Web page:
The Herald argues that a softening casino market, combined with “a gaffe-athon” Gaming Commission, will raise new doubts about casino gambling in Massachusetts.

The top posts at the MBTA and Massport are still vacant after a year, CommonWealth reports.


The Eagle-Tribune takes another dig at Lawrence Mayor William Lantigua, who took a week off to go to the Dominican Republic with his girlfriend to attend a wedding. The paper seems amazed the city survived since Lantigua, his girlfriend, and the groom are all city employees.

Lynn paid out $9.2 million in longevity pay to city workers last year, the Item reports.

Fitchburg temporarily mothballs its money-losing incinerator as it mulls expensive repairs to the facility. It was a costly incinerator project that drove Harrisburg, Pennsylvania into bankruptcy.


An analysis of campaign contributions by the New Bedford Standard Times shows Sen. Scott Brown far outpacing Elizabeth Warren in the South Coast region, though the Warren campaign says that doesn’t include contributions under $200, which don’t have to be itemized.

Sixteen Massachusetts backers of Ron Paul who were elected as delegates to the national GOP convention have filed a protest over their subsequent exclusion, saying in a letter to the national party that the Massachusetts Republican Party “changed the rules” after the Paul backers unexpectedly defeated Mitt Romney supporters in the April caucuses.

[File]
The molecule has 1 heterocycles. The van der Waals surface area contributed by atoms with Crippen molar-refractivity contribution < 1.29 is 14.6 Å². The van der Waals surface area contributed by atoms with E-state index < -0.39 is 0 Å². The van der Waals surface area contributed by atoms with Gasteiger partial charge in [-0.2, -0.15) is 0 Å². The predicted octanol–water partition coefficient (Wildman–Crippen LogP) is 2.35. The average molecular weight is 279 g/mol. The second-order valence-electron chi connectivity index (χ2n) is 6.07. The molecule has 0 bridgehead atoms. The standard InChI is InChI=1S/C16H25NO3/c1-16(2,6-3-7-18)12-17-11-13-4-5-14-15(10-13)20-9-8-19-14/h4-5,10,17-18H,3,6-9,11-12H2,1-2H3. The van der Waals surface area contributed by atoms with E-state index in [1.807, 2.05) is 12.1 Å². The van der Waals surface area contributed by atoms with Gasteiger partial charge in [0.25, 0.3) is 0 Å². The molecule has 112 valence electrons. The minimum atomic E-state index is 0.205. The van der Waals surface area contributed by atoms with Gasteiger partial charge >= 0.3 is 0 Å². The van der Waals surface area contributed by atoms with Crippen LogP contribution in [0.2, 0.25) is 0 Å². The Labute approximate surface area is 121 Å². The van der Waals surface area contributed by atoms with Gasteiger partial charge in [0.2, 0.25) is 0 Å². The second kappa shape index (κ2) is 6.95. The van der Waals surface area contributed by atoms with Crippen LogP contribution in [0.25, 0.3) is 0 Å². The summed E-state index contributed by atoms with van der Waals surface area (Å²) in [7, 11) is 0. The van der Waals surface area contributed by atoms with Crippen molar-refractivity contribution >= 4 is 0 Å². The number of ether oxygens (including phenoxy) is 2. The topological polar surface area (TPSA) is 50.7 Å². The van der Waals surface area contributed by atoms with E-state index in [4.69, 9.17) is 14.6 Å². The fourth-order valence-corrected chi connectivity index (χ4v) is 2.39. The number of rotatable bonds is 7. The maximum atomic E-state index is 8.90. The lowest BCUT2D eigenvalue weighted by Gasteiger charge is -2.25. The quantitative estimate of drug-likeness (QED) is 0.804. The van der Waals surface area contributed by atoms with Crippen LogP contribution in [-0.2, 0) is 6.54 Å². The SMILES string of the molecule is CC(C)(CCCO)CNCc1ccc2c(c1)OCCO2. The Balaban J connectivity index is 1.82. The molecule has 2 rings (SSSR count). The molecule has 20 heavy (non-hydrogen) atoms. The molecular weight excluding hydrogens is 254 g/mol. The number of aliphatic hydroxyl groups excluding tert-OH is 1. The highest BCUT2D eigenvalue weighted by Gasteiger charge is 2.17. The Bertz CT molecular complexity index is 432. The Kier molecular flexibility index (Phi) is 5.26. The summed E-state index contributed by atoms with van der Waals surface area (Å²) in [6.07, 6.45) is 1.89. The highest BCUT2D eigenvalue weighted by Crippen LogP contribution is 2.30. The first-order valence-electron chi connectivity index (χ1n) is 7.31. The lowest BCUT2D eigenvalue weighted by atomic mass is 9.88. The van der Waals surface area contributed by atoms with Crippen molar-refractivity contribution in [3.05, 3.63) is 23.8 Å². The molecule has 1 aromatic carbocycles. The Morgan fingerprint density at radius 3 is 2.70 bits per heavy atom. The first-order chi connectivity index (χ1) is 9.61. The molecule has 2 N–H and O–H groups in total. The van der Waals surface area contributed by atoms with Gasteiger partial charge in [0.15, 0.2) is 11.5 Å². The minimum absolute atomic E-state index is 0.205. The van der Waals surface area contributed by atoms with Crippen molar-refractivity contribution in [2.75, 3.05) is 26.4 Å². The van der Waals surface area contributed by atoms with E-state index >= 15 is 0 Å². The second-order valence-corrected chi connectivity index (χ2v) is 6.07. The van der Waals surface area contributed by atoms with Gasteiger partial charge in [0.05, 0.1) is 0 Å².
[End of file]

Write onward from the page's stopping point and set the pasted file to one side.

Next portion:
Even global politics is local: Mitt Romney traveled to Jerusalem to outline his strong support for Israel, but a major target for his speech was Dorchester native and casino zillionaire Sheldon Adelson and other wealthy US Jews his campaign is wooing. The Atlantic’s Jeffrey Goldberg explains why some might regard the carnival that Romney set off at the Western Wall the latest misstep of his overseas trip. Romney will be in Poland today, a stop that could be valuable, says National Journal’s Rebecca Kaplan — in swing states.

The New York Times weighs the risks in the Obama campaign’s sharp negative turn.


The National Oceanographic and Atmospheric Administration is undertaking an extensive survey of the commercial fishing industry along the East Coast to gauge the socio-economic impact of fishing regulations.


The Globe’s Robert Weisman looks at the academic medical firepower in Boston that is leading pharmaceutical giant Pfizer and other drug companies to locate research centers in the Hub.


The Worcester and the Metro West RTAs are trying to come up with a bus transfer plan that makes sense for people commuting to the state’s second largest metro area.


Protesters plan another round of demonstrations at the New England governors-eastern Canadian premiers summit in Burlington, Vermont. Among their targets are environmental issues such as oil pipelines and the Vermont Yankee nuclear power plant.

The Solarize Mass program is generating interest in Lenox and Pittsfield. Check out CommonWealth’s story on the initiative.

An appeals court overturns Pennsylvania’s statewide zoning for natural gas drilling, the Pittsburgh Post-Gazette reports.


There’s been a rash of church break-ins recently in Middleboro, Marion and Mansfield.


WBUR’s Radio Boston analyzes how rival WGBH’s acquisition of Public Radio International will affect public radio listeners.

The Twitterverse dumps on NBC’s coverage of the Olympics.